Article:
A 50-meter pool.
Local Swim Committee. The local level administrative division of the corporation (USA-S) with supervisory responsibilities within certain geographic boundaries designated by the Corporation. There are 59 LSCs. PFL's LSC is Gulf Swimming.
National Age Group Time Standards - the list of "C" through "AAAA" times published each year.
A building constructed for the purpose of housing a swimming pool and related equipment.
National Collegiate Athletic Association
Go faster for the second half of the set distance than the first half.
A short course time submitted to qualify for a long course meet, or vice versa.
No Time. The abbreviation used on a heat sheet to designate that the swimmer has not swum that event before.
A meet that is not conducted according to USA Swimming rules (high school, YMCA) where a request for observation has been processed and approved in advance. Sufficient USA Swimming officials are present to certify that the athletes' swims are in compliance with USA Swimming technical rules.
A swim observed by assigned USA Swimming officials for conformance with USA Swimming technical rules in a meet conducted under other than USA Swimming rules.
The USA-S sanctioned long course swim meet held the year of the Olympic Games to decide what swimmers will represent the USA on our Olympic Team. Qualification times are faster than Senior Nationals.
Olympic Training Center in Colorado Springs, Colorado.
Competition which any qualified club, organization, or individual may enter.
The two handed touch turn completed for Breaststroke and Butterfly.
The electronic clocks or large clocks with highly visible numbers and second hands, positioned at the ends or sides of a swimming pool so the swimmers can read their times during warm-ups or swim practice.
Colored plastic devices worn on the swimmers hands during swim practice.
Type of meet with two sessions. The preliminary heats are usually held in the morning session. The fastest six or eight (Championship Heat) swimmers, and the next fastest six or eight swimmers (Consolation Heat) return in the evening to compete in the Finals. A swimmer who has qualified in the Consolation Finals may not place in the Championship Finals even if their finals time would place them so. The converse also applies.
An entry sheet showing all swimmers entered into each individual event. Sometimes referred to as a "Heat Sheet" or meet program. However, a “heat sheet” would show not only every swimmer in an event, but also what heat and lane they are swimming in.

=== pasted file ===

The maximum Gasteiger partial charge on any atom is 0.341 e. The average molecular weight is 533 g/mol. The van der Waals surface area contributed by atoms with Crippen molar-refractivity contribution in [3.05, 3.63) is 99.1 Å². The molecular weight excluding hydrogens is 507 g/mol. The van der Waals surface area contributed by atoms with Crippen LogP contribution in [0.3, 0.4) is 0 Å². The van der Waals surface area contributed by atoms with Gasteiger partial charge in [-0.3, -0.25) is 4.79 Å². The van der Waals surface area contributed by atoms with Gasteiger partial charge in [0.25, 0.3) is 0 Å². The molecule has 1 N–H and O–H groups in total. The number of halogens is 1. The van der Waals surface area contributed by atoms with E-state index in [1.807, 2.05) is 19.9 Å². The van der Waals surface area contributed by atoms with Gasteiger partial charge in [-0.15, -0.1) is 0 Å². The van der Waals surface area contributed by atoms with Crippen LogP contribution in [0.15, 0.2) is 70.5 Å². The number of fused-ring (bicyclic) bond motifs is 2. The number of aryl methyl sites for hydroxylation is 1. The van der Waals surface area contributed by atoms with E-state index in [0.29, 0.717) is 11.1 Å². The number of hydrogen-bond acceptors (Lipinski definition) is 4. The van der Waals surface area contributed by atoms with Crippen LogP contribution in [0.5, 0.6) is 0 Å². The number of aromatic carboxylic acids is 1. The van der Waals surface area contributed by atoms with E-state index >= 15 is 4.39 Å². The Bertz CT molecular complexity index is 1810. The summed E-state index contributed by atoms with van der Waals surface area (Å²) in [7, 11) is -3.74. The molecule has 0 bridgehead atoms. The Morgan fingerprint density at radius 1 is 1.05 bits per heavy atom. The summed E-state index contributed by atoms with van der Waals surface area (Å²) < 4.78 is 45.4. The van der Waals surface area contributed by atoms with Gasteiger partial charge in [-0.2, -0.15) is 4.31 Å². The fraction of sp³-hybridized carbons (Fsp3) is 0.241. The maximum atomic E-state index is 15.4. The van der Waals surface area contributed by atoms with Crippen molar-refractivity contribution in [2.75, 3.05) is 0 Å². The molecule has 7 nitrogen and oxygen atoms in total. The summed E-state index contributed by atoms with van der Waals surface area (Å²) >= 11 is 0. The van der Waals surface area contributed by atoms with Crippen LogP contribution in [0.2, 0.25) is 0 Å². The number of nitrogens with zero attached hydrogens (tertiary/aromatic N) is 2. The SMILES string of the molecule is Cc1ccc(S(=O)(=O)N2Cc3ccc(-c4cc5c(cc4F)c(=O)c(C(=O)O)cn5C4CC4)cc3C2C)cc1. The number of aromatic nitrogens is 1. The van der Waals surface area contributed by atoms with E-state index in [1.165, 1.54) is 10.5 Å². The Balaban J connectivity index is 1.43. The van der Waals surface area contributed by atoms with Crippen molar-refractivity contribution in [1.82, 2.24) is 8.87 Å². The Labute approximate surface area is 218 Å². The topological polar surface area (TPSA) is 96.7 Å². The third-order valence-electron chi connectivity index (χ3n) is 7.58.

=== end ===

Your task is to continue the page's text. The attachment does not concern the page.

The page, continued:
A flotation device used for pulling by swimmers in practice.
Published times necessary to enter certain meets, or the times necessary to achieve a specific category of swimmer.
A rope across the width of the racing pool for the purpose of stopping swimmers who were not aware of a false start. The rope is about 1/2 way on yard pools and about 50 feet from the starting end on meter pools.
A swimming event in which four swimmers participate as a team. Each swimmer completes an equal distance of the race. There are two types of relays: 1.) Medley relay - One swimmer swims Backstroke, one swimmer swims Breaststroke, one swimmer swims Butterfly, one swimmer swims Freestyle, in that order. Medley relays are conducted over 200 yd/mtr and 400 yd/mtr distances. 2.) Freestyle relay - Each swimmer swims freestyle. Free relays are conducted over 200 yd/mtr, 400 yd/mtr, and 800 yd/mtr distances.
A permit issued by an LSC to a USA-S group member to conduct an event or meet. A Sanctioned Meet must be conducted according to USA Swimming rules. All participants, including coaches, athletes and officials, must be USA Swimming members.
To withdraw from an event after having declared an intention to participate. Some meets have scratch deadlines and specific scratch rules, and if not followed, swimmer can be disqualified from remaining events.
Nickname for Speedo Championship Series, an open senior level meet held in the spring and summer. Each Zone may hold up to four meets. Qualifying times, sites, dates and meet rules are determined locally.
Assigning swimmers to heats and lanes according to their submitted or preliminary times.
A meet that is for senior level swimmers and is not divided into age groups. Qualification times are usually necessary and will vary depending on the level of the meet.
A USA-S National Championship meet for swimmers of any age as long as the qualification times are met.
A 25-yard or 25-meter pool.
A portion of an event that is shorter than the total distance and is timed. It is common to take multiple splits for the longer distances.
All out as fast as you can go, breathing as little as you can.
Times used to enter swimmers in meets. These times must have been achieved by the swimmer at previous meets.
Underwater body position after diving or pushing off the wall which maximizes swim speed and efficiency.
In a Prelims/Finals type competition, a race after the scheduled event to break a tie. The only circumstance that warrants a swim-off is to determine which swimmer makes finals or an alternate, otherwise ties stand.
USA Swimming system that keeps track of every time swum by all swimmers. Available through the USA-S website.
The resting phase of a swimmer at the end of the season before the championship meet.
A time set by a meet or LSC or USA-S (etc) that a swimmer must achieve for qualification or recognition.
An event or series of events where a swimmer may achieve or better a required time standard.
The removable plate (on the end of pools) that is connected to an automatic timing system. A swimmer must properly touch the touchpad to register an official time in a race.
The act of leaving one club or LSC and going to another. Usually 120 days of unattached competition is required before swimmer can represent another USA-S club. An unattached athlete may compete, but does not represent a club or team.
The governing body of swimming--USA Swimming. Hedquartered in Colorado Springs.
USA-S ID Number
A 14-part number assigned to a swimmer after they have filled out the proper forms and paid their annual dues. The first 6 parts are numbers of a swimmer's birthdate: Month/Day/2-Digit Year using zeros as place holders. The next three spaces are the first three letters of the athlete's legal first name. The next letter is the middle initial, followed by the first four letters of the swimmer's last name.
The recovery swimming a swimmer does after a race when pool space is available.
The practice and "loosening-up" session a swimmer does before the meet or their event is swum.
The country is divided up into 4 major zones: Eastern - Southern - Central - Western. At the end of the long course season (in August) the Zone Administration sponsors a championship age group meet.